A hearty embrace is the magical formula for feeling happier, healthier and more fulfilled:

Hugging can be described as a handshake from the heart. The simple action of embracing creates feel-good energy for both the giver and recipient. Science has been looking into its positive effects, and numerous studies related to hugging, cuddling and touching have been reaching the same conclusion: Hugging is a crucial part of human development.

1. Hugging is good for your heart

Embracing activates the hormone oxytocin, which makes us feel all warm and fuzzy. In an experiment at the University of North Carolina, participants who didn’t have any contact with their partners developed a quickened heart rate of 10 beats per minute, compared to the five beats per minute among those who got to hug their partners during the experiment. (The slower resting heart rate is healthier, representing a person who is more relaxed and at ease.)

2. Hugging is a natural stress-reducer

If you are feeling a bit drained or pressured, find someone you care about and give them an all-enveloping hug. Research has found that embracing reduces cortisol (stress hormone) in our bodies, releasing tension and sending calming messages to the brain.

3. Hugging helps babies’ and children’s development

Touch is critical to infants, especially in their early stages of life as it helps them bond with others as they get older. A study was conducted that compared a group of adopted children whose first years were spent in Romanian and Russian orphanages where they didn’t receive physical contact, to kids who were raised by an affectionate family. Research found that the kids raised in the low-touch orphanages had significantly lower levels of vasopressin—a hormone that plays a role in familial recognition and bonding—compared to their peers.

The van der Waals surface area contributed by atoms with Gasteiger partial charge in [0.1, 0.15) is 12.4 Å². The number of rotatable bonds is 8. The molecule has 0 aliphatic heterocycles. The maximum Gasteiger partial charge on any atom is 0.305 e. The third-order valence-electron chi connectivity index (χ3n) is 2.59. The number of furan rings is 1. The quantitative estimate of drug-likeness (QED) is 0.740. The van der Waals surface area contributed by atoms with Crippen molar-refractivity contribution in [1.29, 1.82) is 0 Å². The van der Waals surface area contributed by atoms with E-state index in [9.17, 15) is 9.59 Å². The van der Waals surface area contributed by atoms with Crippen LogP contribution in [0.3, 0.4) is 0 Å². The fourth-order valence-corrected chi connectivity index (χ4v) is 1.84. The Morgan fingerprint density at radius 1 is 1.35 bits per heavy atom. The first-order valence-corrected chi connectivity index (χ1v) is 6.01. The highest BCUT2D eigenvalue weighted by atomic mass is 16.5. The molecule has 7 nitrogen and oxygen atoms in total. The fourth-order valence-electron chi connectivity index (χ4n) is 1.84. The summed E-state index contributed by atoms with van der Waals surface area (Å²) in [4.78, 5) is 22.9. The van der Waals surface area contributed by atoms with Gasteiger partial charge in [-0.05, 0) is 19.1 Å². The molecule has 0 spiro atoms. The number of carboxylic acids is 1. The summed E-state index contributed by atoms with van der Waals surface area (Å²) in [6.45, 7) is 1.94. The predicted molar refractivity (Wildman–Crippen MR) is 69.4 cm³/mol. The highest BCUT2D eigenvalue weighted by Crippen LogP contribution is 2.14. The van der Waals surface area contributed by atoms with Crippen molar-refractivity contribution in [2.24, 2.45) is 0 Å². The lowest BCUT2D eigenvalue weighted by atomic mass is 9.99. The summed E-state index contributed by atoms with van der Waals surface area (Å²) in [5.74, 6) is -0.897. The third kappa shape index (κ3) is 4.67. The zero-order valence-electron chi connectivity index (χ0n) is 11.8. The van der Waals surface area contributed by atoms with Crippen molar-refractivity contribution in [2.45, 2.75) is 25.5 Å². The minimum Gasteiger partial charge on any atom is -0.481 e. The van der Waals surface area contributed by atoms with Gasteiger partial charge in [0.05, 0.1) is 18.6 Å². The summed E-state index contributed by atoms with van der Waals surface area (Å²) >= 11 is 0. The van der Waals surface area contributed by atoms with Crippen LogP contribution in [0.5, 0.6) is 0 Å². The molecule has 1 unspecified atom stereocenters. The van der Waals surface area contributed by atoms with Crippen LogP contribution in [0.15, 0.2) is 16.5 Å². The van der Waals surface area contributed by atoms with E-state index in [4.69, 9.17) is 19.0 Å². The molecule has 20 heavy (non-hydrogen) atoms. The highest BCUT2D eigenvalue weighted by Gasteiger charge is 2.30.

4. Hugging is good for adults, too

Physical touch and hugging can combat feelings of loneliness that arise as people get older. A retirement home in New York conducted a study in which they implemented a program called ‘Embraceable You.’ The idea was to encourage cross-generational contact and touch between residents and staff members in order to improve the residents’ wellbeing.

The results were conclusive, with residents who were touched or hugged three or more times a day having more energy, feeling less depressed, better able to concentrate and more restful sleep than their less-hugged counterparts.

5. Hugging can make you more mindful

Zen Master Thich Nhat Hanh has created a hugging meditation, which can be used to bring more awareness, presence and togetherness into people’s lives. The meditation aims to connect people to each other and to the present moment, with a focus on mindfulness and a powerful awareness of gratitude and love.

 

6. Hugging can help minimize fears

A study by VU University in Amsterdam looked into the connection between human touch and reducing the fear of mortality in some people. Researchers found that participants were more likely to have less anxiety about death when being lightly touched or hugging an inanimate object like a teddy bear.

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